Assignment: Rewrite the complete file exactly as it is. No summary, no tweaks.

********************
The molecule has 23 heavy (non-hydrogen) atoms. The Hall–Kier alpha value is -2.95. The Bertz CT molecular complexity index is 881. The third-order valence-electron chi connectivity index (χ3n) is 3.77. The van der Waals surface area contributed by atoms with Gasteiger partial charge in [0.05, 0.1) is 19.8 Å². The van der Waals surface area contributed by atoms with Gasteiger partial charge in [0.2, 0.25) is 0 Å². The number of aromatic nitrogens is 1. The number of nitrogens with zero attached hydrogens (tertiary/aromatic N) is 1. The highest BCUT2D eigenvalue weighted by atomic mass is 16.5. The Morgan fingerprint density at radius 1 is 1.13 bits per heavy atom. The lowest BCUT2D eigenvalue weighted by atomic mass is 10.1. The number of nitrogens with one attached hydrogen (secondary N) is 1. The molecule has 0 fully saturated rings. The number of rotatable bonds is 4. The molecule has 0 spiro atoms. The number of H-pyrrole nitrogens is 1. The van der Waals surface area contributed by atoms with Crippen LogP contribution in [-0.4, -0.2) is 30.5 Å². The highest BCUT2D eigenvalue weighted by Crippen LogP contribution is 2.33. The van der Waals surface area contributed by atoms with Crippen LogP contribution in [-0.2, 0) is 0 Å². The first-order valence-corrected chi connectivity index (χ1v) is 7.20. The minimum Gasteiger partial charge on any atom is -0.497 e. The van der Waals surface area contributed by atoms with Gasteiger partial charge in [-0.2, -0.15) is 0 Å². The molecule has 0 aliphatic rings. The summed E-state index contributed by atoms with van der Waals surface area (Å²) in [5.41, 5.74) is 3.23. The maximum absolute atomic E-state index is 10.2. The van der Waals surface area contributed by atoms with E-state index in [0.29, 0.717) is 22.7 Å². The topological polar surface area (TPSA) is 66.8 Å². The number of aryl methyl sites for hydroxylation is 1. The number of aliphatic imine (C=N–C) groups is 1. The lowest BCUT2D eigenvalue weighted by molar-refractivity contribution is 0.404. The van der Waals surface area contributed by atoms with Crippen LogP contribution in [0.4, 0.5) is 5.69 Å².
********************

The molecule has 23 heavy (non-hydrogen) atoms. The Hall–Kier alpha value is -2.95. The Bertz CT molecular complexity index is 881. The third-order valence-electron chi connectivity index (χ3n) is 3.77. The van der Waals surface area contributed by atoms with Gasteiger partial charge in [0.05, 0.1) is 19.8 Å². The van der Waals surface area contributed by atoms with Gasteiger partial charge in [0.2, 0.25) is 0 Å². The number of aromatic nitrogens is 1. The number of nitrogens with zero attached hydrogens (tertiary/aromatic N) is 1. The highest BCUT2D eigenvalue weighted by atomic mass is 16.5. The Morgan fingerprint density at radius 1 is 1.13 bits per heavy atom. The lowest BCUT2D eigenvalue weighted by atomic mass is 10.1. The number of nitrogens with one attached hydrogen (secondary N) is 1. The molecule has 0 fully saturated rings. The number of rotatable bonds is 4. The molecule has 0 spiro atoms. The number of H-pyrrole nitrogens is 1. The van der Waals surface area contributed by atoms with Crippen LogP contribution in [-0.4, -0.2) is 30.5 Å². The highest BCUT2D eigenvalue weighted by Crippen LogP contribution is 2.33. The van der Waals surface area contributed by atoms with Crippen LogP contribution in [-0.2, 0) is 0 Å². The first-order valence-corrected chi connectivity index (χ1v) is 7.20. The minimum Gasteiger partial charge on any atom is -0.497 e. The van der Waals surface area contributed by atoms with Gasteiger partial charge in [-0.2, -0.15) is 0 Å². The molecule has 0 aliphatic rings. The summed E-state index contributed by atoms with van der Waals surface area (Å²) in [5.41, 5.74) is 3.23. The maximum absolute atomic E-state index is 10.2. The van der Waals surface area contributed by atoms with E-state index in [0.29, 0.717) is 22.7 Å². The topological polar surface area (TPSA) is 66.8 Å². The number of aryl methyl sites for hydroxylation is 1. The number of aliphatic imine (C=N–C) groups is 1. The lowest BCUT2D eigenvalue weighted by molar-refractivity contribution is 0.404. The van der Waals surface area contributed by atoms with Crippen LogP contribution in [0.4, 0.5) is 5.69 Å².